It’s spring again—and love is in the air! Winter plumages are shed by many to reveal striking, gaudy birds. Breeding males usually take on an exorbitantly ostentatious appearance, abandoning the comforts of a camouflaged plumage to attract a mate. The extremely selective females are part of the natural selection committee, looking for the strongest, most well-adapted male to mate with. For some birds, the relationship (or relationships in polygamous birds) is seasonal, but for others, a mate chosen is for life.
Grebes, in the family Podicipedidae, are especially known for their elegant courtship rituals. I was very fortunate to witness Clark’s Grebes and Western Grebes at Lake Cachuma in the Santa Ynez Valley of California. With Serengeti-esque chaparral habitats surrounding the lake, witnessing hundreds of these birds during their breeding season was amazing. Clark’s Grebes were generally thought to be a pale form of the Western Grebe up until the 1980s when DNA testing distinguished them as separate species. Both grebes tend to congregate together in large groups. I was elated to see two Clark’s Grebes perform what is called a “Rushing Ceremony.” The Klamath Bird Observatory describes the elaborate ritual extremely well:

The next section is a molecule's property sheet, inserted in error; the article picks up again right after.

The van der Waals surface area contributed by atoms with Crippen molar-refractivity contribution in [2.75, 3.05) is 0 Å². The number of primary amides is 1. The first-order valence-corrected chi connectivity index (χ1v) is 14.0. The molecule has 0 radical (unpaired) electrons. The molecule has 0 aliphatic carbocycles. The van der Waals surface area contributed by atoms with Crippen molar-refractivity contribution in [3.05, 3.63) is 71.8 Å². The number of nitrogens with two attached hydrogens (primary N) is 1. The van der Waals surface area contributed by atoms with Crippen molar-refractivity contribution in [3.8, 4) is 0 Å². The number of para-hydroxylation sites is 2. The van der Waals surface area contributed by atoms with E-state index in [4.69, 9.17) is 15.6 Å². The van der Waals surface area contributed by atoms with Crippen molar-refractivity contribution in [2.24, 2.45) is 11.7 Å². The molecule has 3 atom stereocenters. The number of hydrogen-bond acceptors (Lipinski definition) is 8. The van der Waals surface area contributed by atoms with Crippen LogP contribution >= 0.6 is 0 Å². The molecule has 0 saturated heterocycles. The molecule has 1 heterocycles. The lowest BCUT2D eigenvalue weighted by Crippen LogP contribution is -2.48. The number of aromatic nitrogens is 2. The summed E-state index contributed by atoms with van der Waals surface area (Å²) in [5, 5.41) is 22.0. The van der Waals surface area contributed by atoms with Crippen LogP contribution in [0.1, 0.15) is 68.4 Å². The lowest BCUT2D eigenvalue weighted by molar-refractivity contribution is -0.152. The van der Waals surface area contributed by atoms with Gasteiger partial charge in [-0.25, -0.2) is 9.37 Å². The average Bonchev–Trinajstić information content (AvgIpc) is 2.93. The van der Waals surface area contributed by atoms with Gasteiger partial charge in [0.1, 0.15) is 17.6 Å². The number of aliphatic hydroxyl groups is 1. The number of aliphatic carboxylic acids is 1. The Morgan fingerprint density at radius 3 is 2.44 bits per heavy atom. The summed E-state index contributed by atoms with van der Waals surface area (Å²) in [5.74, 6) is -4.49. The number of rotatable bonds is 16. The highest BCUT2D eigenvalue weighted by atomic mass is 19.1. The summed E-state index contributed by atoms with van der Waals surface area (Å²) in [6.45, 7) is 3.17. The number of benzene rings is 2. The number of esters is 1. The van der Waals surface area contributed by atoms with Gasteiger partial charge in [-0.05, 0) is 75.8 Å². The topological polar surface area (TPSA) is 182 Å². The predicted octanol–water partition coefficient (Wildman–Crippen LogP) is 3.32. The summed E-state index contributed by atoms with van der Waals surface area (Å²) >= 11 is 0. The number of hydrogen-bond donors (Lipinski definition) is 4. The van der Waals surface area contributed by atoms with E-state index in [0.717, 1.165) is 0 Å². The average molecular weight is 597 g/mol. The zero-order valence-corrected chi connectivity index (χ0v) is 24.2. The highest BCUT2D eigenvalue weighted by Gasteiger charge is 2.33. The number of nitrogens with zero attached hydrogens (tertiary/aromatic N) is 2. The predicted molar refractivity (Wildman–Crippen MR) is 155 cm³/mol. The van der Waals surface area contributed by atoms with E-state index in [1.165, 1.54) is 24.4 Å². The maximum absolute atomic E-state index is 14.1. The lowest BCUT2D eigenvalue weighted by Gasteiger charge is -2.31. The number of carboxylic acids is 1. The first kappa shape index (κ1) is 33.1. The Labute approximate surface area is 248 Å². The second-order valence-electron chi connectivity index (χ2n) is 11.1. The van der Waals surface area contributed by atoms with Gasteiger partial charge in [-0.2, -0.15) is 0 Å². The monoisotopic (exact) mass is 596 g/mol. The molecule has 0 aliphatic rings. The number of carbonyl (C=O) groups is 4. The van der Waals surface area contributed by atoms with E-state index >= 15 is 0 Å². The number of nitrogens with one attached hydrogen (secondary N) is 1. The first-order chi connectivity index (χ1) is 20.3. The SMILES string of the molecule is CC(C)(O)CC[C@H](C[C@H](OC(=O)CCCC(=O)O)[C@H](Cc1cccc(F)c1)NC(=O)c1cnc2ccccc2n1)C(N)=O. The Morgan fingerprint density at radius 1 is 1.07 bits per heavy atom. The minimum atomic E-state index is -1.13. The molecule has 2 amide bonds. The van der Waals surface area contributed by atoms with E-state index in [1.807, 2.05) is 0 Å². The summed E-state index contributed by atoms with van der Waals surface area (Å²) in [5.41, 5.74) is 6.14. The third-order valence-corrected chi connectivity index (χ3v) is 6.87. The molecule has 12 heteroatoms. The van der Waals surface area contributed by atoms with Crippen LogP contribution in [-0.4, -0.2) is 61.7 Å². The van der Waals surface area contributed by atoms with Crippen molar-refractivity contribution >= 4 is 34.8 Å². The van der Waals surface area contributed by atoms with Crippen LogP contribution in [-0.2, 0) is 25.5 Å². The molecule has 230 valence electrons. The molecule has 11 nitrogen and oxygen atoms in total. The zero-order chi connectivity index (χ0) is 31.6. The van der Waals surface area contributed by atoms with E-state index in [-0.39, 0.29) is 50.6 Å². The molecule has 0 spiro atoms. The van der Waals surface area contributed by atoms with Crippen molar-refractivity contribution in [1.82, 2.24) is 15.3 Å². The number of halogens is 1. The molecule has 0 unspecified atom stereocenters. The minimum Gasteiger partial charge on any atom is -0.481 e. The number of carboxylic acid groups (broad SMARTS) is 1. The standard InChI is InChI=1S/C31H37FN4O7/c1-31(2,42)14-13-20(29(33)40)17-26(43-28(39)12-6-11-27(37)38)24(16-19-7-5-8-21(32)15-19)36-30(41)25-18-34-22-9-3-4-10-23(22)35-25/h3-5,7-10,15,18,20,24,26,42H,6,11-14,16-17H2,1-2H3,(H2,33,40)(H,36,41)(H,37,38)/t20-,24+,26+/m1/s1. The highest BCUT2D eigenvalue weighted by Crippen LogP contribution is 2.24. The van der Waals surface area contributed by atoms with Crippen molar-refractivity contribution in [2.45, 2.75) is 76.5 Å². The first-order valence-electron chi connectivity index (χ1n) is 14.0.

“The ‘Rushing Ceremony’ consists of advertising calls made to a potential mate, dip-shaking where heads are dipped into the water and shaken on the way out, rushing wherein pairs run on the surface of the water side by side flapping their wings, and finally diving head first into the water.” (Ehrlich et. al., 1988)
Although many people don’t think of crows when they think of bird courtship, crows have a courtship similar to other birds. The courtship entails in-flight performances and, as the Connecticut Department of Energy and Environmental Protection describes, “a dance involving bowing, strutting with spread wings and tail and a general puffing of the feather coat.” Due to the wariness of such intelligent birds, this behavior is seldom observed.
Contrary to crows, many birds, especially in the New World Warbler family (Parulidae), rely more on vibrant colors and elegant songs rather than physical displays. Emerging from a much less colorful nonbreeding plumage, male warblers court with sweet songs and contrasting flamboyant colors. The Yellow Warbler, Setophaga petechia, is known to sing nearly 3,240 songs in one day of breeding season, according to BioKIDS! In comparison, the Red-eyed Vireo, Vireo olivaceus, can sing up to 20,000 songs a day (Cornell Lab of Ornithology)! Talk about determination! The photo above, from Eastern Kentucky University shows the features many males flaunt to achieve reproductive success, and thus succeed in passing on its unique traits to its offspring.
James Parry explains the biology behind birdsong: